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All of us who love high school football, fans, coaches and media, have suffered through The Moment. It's that untimely epiphany when we learn the rules of the game - their wording, interpretation and application - are not necessarily uniform, thereby making our diatribes against the officials both loud and wrong at the same time.
Translation: Just because you see the rule on Sunday in the NFL doesn't mean it applies to Saturday in the NCAA or Friday in high school.
The latest example is a beauty.
The National Federation of State High School Associations, high school sports' governing body, rewrote the rules for pass interference in 2013. Offensive pass interference does not result in loss of down anymore. Defensive pass interference remains a 15-yard penalty, but is no longer an automatic first down.
It's the latter that's mind-numbing.
Not a first down anymore?
I've seen dumber things in my lifetime.
I just can't think of any at the moment.
I mean, what's to stop coaches from instructing their defensive players, "when in doubt, take 'em out" and teach them to commit intentional interference?
A sampling from the coaches:
• Ledyard coach Jim Buonocore: "If you get beat deep, you are now better off committing interference. Why give up six when you may not even give up a first down depending on the down and distance situation? The rule change certainly favors the defense. I am really not sure where or how this change came about."
• Waterford coach Mike Ellis: "If it's third-and-25, there is no reason to not commit pass interference because worst-case scenario, it's third-and-10, not a first down. Also, let's say it is a fourth-down play on the goal line. There is no reason not to commit pass interference because it will still be fourth down but just half the distance to the goal. The defense should take advantage of the opportunity."
• New London coach Duane Maranda: "I understand what they're trying to do with the rule and it makes sense if it's fourth-and-10 and someone commits pass interference on a five-yard pass. But there needs to be another stipulation that if the pass interference occurs at or after the down marker, then the penalty is 15 yards and an automatic first down. The way the rule is written, it could result in tackling receivers at the line of scrimmage on fourth and greater than 15 yards."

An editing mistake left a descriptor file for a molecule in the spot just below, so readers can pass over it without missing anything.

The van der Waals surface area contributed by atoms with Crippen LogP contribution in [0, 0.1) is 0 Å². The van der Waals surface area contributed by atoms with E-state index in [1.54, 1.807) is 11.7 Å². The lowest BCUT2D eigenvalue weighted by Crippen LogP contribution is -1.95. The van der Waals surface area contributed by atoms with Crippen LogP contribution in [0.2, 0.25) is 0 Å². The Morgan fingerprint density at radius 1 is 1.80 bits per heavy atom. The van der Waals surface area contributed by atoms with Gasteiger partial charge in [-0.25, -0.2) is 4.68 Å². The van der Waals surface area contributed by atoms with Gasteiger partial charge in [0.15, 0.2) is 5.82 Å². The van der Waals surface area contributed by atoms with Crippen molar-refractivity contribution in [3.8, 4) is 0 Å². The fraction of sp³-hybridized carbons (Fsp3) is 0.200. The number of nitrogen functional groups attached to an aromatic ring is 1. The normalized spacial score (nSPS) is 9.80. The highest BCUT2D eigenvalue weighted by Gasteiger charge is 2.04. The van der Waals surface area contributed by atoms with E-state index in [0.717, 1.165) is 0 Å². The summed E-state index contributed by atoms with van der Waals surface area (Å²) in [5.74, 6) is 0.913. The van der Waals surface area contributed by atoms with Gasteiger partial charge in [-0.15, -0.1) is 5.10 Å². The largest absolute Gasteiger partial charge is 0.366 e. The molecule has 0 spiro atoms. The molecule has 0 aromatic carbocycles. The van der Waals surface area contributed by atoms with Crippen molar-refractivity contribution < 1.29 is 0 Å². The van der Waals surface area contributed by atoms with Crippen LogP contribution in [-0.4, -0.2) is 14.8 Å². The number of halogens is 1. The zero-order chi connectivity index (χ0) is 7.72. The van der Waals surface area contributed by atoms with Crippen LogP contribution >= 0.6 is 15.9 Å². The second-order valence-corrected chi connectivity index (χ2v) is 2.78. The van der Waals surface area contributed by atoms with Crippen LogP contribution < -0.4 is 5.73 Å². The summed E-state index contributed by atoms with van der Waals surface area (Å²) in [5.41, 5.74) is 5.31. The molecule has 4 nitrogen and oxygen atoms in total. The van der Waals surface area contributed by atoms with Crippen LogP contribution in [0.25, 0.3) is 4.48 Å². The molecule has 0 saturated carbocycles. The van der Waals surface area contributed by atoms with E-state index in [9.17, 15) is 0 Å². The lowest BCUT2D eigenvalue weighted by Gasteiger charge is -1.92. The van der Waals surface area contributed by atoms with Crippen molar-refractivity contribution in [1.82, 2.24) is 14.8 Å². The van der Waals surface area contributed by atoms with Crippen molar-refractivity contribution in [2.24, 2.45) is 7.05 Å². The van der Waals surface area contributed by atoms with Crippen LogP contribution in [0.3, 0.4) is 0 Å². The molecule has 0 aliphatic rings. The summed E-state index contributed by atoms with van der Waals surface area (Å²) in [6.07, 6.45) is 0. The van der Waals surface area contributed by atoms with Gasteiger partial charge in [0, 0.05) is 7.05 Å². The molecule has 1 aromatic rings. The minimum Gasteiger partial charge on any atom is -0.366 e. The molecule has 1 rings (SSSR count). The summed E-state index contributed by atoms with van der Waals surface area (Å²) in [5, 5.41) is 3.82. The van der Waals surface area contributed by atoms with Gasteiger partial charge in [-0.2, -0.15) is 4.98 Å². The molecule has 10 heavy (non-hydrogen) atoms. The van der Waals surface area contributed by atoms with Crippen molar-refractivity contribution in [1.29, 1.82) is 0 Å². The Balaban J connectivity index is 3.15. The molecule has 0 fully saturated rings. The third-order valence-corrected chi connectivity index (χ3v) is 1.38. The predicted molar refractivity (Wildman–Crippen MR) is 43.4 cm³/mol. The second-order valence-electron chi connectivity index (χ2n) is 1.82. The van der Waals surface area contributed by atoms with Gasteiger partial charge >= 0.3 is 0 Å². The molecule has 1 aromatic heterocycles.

Now comes this from Montville coach Tanner Grove:
"There's another caveat to the rule," Grove said. "At the (preseason rules) meeting, we were told that if (officials) think you use excessive or unsportsmanlike force to do so, they can add another 15 yards at their own discretion. Lots of us asked questions about where we might see this additional, magic 15 yards. I hope I'm not on the sideline for it. That's as subjective of a call as there is in the sport right now."
And it would be done without the benefit of replay.
Makes you wonder how much Grey Goose was consumed before someone at the federation slurred, "thissss isssss a great idea!!"
"Offensive and defensive pass interference and the penalty structure related to these fouls has been debated many times in recent years," said Brad Garrett, chair of the Federation Football Rules Committee and assistant executive director of the Oregon School Activities Association, on the Federation Web site.
"Proposals that either deleted the loss of down or the automatic first down, but not both, failed to gain support among committee members. The proposal to eliminate both components, thus not upsetting the balance between offense and defense, was the key factor in the adoption of the new rule."
For the record, that is a 70-word explanation from Mr. Garrett that, essentially, explained nothing.
And now we're stuck with a rule that encourages coaches to teach bad technique in desperate situations. Or in this case, no technique. Shouldn't we all agree rules that are counterintuitive to what's normally taught should be stricken?
The worst part: We'll see this more than once this season. The bigger the game, the more likely we are to see it. Just remember: The officials are only applying what's come down from on high. Forewarned is forearmed.
This is the opinion of Day sports columnist Mike DiMauro.